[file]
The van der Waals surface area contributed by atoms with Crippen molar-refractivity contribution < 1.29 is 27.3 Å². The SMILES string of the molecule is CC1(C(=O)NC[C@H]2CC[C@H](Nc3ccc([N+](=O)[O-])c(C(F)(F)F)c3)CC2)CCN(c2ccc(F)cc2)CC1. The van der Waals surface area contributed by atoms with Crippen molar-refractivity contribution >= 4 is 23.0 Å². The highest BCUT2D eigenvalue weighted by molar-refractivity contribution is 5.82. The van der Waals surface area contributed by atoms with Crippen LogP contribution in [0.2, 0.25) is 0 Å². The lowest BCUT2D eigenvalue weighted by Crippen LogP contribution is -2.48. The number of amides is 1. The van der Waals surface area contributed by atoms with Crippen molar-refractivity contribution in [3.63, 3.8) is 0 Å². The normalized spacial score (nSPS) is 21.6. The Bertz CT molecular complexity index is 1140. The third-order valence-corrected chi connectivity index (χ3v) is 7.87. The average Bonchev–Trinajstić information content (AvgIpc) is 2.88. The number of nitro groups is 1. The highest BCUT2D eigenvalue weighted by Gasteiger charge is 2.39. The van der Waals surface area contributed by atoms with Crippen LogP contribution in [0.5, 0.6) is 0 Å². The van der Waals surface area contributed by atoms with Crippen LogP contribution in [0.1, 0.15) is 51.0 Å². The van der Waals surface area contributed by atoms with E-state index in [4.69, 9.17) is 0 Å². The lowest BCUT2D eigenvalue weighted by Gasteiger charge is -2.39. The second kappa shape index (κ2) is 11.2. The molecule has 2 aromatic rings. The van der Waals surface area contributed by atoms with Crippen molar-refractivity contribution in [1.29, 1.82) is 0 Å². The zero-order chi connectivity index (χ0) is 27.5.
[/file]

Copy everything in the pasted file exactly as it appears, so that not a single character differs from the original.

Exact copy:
The van der Waals surface area contributed by atoms with Crippen molar-refractivity contribution < 1.29 is 27.3 Å². The SMILES string of the molecule is CC1(C(=O)NC[C@H]2CC[C@H](Nc3ccc([N+](=O)[O-])c(C(F)(F)F)c3)CC2)CCN(c2ccc(F)cc2)CC1. The van der Waals surface area contributed by atoms with Crippen molar-refractivity contribution >= 4 is 23.0 Å². The highest BCUT2D eigenvalue weighted by molar-refractivity contribution is 5.82. The van der Waals surface area contributed by atoms with Crippen LogP contribution in [0.2, 0.25) is 0 Å². The lowest BCUT2D eigenvalue weighted by Crippen LogP contribution is -2.48. The number of amides is 1. The van der Waals surface area contributed by atoms with Crippen molar-refractivity contribution in [3.63, 3.8) is 0 Å². The normalized spacial score (nSPS) is 21.6. The Bertz CT molecular complexity index is 1140. The third-order valence-corrected chi connectivity index (χ3v) is 7.87. The average Bonchev–Trinajstić information content (AvgIpc) is 2.88. The number of nitro groups is 1. The highest BCUT2D eigenvalue weighted by Gasteiger charge is 2.39. The van der Waals surface area contributed by atoms with Crippen LogP contribution in [0.5, 0.6) is 0 Å². The van der Waals surface area contributed by atoms with Crippen LogP contribution in [0.1, 0.15) is 51.0 Å². The van der Waals surface area contributed by atoms with E-state index in [4.69, 9.17) is 0 Å². The lowest BCUT2D eigenvalue weighted by Gasteiger charge is -2.39. The second kappa shape index (κ2) is 11.2. The molecule has 2 aromatic rings. The van der Waals surface area contributed by atoms with Crippen molar-refractivity contribution in [1.29, 1.82) is 0 Å². The zero-order chi connectivity index (χ0) is 27.5.